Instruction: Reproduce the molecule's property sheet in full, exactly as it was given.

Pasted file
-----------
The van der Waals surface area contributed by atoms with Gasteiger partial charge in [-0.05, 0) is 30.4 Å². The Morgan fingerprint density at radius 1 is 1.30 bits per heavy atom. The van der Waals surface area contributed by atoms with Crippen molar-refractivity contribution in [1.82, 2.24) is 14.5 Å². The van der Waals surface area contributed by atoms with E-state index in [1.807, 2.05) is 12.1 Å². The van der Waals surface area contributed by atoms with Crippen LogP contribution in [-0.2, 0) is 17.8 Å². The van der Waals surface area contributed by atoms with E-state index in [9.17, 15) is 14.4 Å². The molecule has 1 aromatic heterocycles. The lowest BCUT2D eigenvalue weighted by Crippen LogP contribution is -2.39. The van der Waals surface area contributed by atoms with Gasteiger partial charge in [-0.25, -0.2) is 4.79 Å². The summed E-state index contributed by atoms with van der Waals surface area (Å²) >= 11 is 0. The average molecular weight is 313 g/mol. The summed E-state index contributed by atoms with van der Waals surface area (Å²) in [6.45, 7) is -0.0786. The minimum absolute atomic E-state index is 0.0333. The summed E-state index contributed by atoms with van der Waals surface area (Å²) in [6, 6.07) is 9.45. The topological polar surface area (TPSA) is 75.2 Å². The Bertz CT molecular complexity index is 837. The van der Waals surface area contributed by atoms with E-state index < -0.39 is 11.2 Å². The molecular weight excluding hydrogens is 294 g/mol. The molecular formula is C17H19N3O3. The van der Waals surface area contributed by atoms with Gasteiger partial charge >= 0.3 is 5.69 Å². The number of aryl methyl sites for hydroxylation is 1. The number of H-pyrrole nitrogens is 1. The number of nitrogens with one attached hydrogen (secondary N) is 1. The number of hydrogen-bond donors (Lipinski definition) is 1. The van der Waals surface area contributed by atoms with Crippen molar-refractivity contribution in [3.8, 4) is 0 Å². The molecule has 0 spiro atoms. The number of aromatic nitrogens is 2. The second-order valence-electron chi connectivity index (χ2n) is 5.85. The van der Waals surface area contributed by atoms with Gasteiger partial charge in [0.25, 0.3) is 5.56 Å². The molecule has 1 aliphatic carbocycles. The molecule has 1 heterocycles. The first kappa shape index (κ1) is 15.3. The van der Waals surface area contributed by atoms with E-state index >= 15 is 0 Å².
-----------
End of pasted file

The van der Waals surface area contributed by atoms with Gasteiger partial charge in [-0.05, 0) is 30.4 Å². The Morgan fingerprint density at radius 1 is 1.30 bits per heavy atom. The van der Waals surface area contributed by atoms with Crippen molar-refractivity contribution in [1.82, 2.24) is 14.5 Å². The van der Waals surface area contributed by atoms with E-state index in [1.807, 2.05) is 12.1 Å². The van der Waals surface area contributed by atoms with Crippen LogP contribution in [-0.2, 0) is 17.8 Å². The van der Waals surface area contributed by atoms with E-state index in [9.17, 15) is 14.4 Å². The molecule has 1 aromatic heterocycles. The lowest BCUT2D eigenvalue weighted by Crippen LogP contribution is -2.39. The van der Waals surface area contributed by atoms with Gasteiger partial charge in [-0.25, -0.2) is 4.79 Å². The summed E-state index contributed by atoms with van der Waals surface area (Å²) >= 11 is 0. The average molecular weight is 313 g/mol. The summed E-state index contributed by atoms with van der Waals surface area (Å²) in [6.45, 7) is -0.0786. The minimum absolute atomic E-state index is 0.0333. The summed E-state index contributed by atoms with van der Waals surface area (Å²) in [6, 6.07) is 9.45. The topological polar surface area (TPSA) is 75.2 Å². The Bertz CT molecular complexity index is 837. The van der Waals surface area contributed by atoms with E-state index < -0.39 is 11.2 Å². The molecular weight excluding hydrogens is 294 g/mol. The molecular formula is C17H19N3O3. The van der Waals surface area contributed by atoms with Gasteiger partial charge >= 0.3 is 5.69 Å². The number of aryl methyl sites for hydroxylation is 1. The number of H-pyrrole nitrogens is 1. The number of nitrogens with one attached hydrogen (secondary N) is 1. The number of hydrogen-bond donors (Lipinski definition) is 1. The van der Waals surface area contributed by atoms with Crippen molar-refractivity contribution in [3.8, 4) is 0 Å². The molecule has 0 spiro atoms. The number of aromatic nitrogens is 2. The second-order valence-electron chi connectivity index (χ2n) is 5.85. The van der Waals surface area contributed by atoms with Gasteiger partial charge in [0.25, 0.3) is 5.56 Å². The molecule has 1 aliphatic carbocycles. The molecule has 1 heterocycles. The first kappa shape index (κ1) is 15.3. The van der Waals surface area contributed by atoms with E-state index >= 15 is 0 Å².